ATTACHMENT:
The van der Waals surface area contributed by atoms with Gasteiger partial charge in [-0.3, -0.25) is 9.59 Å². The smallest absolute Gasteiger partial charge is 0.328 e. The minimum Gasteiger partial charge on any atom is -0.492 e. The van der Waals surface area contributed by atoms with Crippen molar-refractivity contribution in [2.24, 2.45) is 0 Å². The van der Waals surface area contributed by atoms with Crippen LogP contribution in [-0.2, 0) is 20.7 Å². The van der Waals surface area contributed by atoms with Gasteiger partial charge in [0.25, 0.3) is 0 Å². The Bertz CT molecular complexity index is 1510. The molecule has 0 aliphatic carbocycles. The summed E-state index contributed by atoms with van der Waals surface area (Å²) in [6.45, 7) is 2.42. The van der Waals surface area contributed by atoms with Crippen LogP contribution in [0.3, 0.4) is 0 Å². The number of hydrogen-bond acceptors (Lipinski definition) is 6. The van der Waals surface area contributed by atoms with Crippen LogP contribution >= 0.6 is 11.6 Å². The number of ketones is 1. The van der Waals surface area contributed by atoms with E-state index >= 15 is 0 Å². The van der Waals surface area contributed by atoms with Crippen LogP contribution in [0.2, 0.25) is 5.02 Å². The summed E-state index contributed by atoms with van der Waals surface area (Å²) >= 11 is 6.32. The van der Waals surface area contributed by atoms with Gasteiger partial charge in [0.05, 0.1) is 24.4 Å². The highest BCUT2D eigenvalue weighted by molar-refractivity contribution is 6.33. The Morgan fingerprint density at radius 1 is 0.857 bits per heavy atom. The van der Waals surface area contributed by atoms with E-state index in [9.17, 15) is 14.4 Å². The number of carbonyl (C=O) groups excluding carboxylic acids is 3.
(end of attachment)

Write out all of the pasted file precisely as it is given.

The van der Waals surface area contributed by atoms with Gasteiger partial charge in [-0.3, -0.25) is 9.59 Å². The smallest absolute Gasteiger partial charge is 0.328 e. The minimum Gasteiger partial charge on any atom is -0.492 e. The van der Waals surface area contributed by atoms with Crippen molar-refractivity contribution in [2.24, 2.45) is 0 Å². The van der Waals surface area contributed by atoms with Crippen LogP contribution in [-0.2, 0) is 20.7 Å². The van der Waals surface area contributed by atoms with Gasteiger partial charge in [0.25, 0.3) is 0 Å². The Bertz CT molecular complexity index is 1510. The molecule has 0 aliphatic carbocycles. The summed E-state index contributed by atoms with van der Waals surface area (Å²) in [6.45, 7) is 2.42. The van der Waals surface area contributed by atoms with Crippen LogP contribution in [0.3, 0.4) is 0 Å². The number of hydrogen-bond acceptors (Lipinski definition) is 6. The van der Waals surface area contributed by atoms with Crippen LogP contribution >= 0.6 is 11.6 Å². The number of ketones is 1. The van der Waals surface area contributed by atoms with E-state index >= 15 is 0 Å². The van der Waals surface area contributed by atoms with Crippen LogP contribution in [0.2, 0.25) is 5.02 Å². The summed E-state index contributed by atoms with van der Waals surface area (Å²) >= 11 is 6.32. The van der Waals surface area contributed by atoms with Gasteiger partial charge in [0.05, 0.1) is 24.4 Å². The highest BCUT2D eigenvalue weighted by molar-refractivity contribution is 6.33. The Morgan fingerprint density at radius 1 is 0.857 bits per heavy atom. The van der Waals surface area contributed by atoms with E-state index in [9.17, 15) is 14.4 Å². The number of carbonyl (C=O) groups excluding carboxylic acids is 3.